Be Well

Meir Statman

HOW CAN WE GET greater satisfaction from our life—and what role does money play? Below is an edited excerpt from A Wealth of Well-Being, published this month by Wiley.

I often note that the biggest risks in life aren’t found in the stock market. If you want real risk, I say, get married. And if you want more risk, have children.

People laugh. The point is obvious. Yet that point is regularly lost when we speak about financial well-being, and the result is we end up neglecting our life well-being. I was motivated to write my book, A Wealth of Well-Being, by reflecting on my own financial and life well-being, as well as those of others.

Financial well-being comes when we can meet current and future financial obligations, absorb financial setbacks, and keep driving toward financial goals, such as adequate retirement income. Life well-being comes when we lead satisfying lives, full of meaning and purpose. We need financial well-being to enjoy life well-being, but it is life well-being that we seek.

I was born to Holocaust survivors in 1947 in a displaced persons’ camp in Germany. We came to Israel in 1949. Navah, my wife, and I were students at the Hebrew University of Jerusalem when we were married in 1969.

Our parents sought to enhance our financial and life well-being, and their own life well-being, at the cost of some of their financial well-being. A few months before our wedding, my parents traveled to meet Navah’s. After dinner, Navah and I were excused to go for a walk, and our parents set down to business. Business meant deciding how much each set of parents would contribute to support the young couple, helping with a down payment on an apartment.

My parents were far from wealthy, and Navah’s parents had even less. But as I learned later, Navah’s mother said to her father, “Whatever Meir’s parents offer, we will match.” They borrowed some of the money from relatives and repaid it later.

I graduated from the Hebrew University with a BA in economics and statistics, and an MBA, and got a job as a financial analyst at a large government-owned company. The job enhanced my financial well-being. Indeed, I could have worked there for many decades and retired with an adequate pension. Yet the job diminished my life well-being. As I would say later, projects lasted longer than my interest in them.

One morning I got up, called work to say that I would not be in, and Navah and I traveled to Jerusalem, where I remembered a library that had a catalog of American PhD programs. It also had a catalog of scholarships available to foreign students. One institution wrote back to say that they couldn’t tell from my name whether I was a man or a woman, but I should know that this is an endowment of a sorority, awarding scholarships only to women. I had better luck elsewhere. Meanwhile, in time, Navah also applied and received a scholarship that paid most of the tuition for her master’s program.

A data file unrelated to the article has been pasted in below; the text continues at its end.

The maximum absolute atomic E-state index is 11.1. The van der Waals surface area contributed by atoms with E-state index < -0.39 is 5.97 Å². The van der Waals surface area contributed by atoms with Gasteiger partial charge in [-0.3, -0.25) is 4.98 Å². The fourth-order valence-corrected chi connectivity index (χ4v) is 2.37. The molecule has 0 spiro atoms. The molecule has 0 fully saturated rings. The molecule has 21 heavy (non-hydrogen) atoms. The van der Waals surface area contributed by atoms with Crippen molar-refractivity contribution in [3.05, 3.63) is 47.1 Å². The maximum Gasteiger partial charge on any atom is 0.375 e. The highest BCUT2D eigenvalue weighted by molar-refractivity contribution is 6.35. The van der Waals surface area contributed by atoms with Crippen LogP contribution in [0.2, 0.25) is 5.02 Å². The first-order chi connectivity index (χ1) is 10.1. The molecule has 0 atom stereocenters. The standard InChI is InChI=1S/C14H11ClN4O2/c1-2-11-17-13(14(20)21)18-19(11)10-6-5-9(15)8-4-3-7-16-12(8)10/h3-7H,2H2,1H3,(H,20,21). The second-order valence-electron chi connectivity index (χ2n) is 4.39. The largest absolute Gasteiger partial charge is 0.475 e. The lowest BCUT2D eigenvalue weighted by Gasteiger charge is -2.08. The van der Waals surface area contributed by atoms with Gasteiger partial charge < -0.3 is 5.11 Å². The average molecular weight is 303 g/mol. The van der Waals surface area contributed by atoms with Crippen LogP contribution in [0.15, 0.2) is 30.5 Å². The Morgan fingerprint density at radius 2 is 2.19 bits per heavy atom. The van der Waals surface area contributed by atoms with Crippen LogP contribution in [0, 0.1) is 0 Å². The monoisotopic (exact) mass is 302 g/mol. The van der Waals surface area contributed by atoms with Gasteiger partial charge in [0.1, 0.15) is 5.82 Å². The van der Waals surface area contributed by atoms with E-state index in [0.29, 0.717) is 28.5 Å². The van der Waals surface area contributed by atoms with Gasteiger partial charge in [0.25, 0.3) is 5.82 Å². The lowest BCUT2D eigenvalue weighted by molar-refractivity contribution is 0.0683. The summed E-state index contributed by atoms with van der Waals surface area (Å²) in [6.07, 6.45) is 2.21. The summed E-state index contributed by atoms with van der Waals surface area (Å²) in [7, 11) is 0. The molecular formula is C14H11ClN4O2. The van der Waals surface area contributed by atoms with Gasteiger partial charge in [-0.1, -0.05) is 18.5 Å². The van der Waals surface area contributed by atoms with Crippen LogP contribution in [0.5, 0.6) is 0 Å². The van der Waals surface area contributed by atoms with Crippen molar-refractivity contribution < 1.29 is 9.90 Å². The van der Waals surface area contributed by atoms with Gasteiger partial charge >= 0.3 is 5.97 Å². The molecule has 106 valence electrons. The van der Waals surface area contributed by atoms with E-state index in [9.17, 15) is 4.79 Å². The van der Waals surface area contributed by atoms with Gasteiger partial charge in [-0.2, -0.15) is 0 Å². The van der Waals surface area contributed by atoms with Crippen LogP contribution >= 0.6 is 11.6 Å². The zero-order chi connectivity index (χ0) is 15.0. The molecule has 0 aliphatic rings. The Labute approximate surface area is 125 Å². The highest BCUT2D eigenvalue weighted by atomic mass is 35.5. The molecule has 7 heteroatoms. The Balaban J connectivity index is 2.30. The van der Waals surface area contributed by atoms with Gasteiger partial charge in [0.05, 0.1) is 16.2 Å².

Parents properly consider their own financial and life well-being, and those of all their children, as they respond to their children’s requests for support. Navah and I had sufficient means to live as students when we arrived in New York to study at Columbia University. But during the application period, I grew concerned that we would have to forgo our plans because we wouldn’t have sufficient means. I asked my father for a loan.

“I wish I could lend you money,” said my father. “But you have a younger brother and sister, and they would also need support when they are married. I do not have financial means beyond that.”

Life well-being has many domains, including those of family, friends, health, work, education, religion and society. Few are fortunate enough to enjoy life well-being in all domains, free of the injuries of poverty, disabled children, difficult marriages or serious illnesses. Life well-being calls for applying well-being medicine from one part of a domain to heal well-being injuries in another, and from one domain to others. And life well-being calls on all of us to apply well-being medicine in empathy and help to the well-being injuries of others.

Our family isn’t among the few who enjoy life well-being in all its domains. Barbara, our older daughter, lives with bipolar illness. Her illness was not diagnosed for years, during which we were told that her difficulties stem from family dynamics. It seemed that the only question yet to be answered was whether blame lay with Navah or with me. We let our anguish seep into our marriage, diminishing our life well-being in that domain, beyond the domain of parents and children.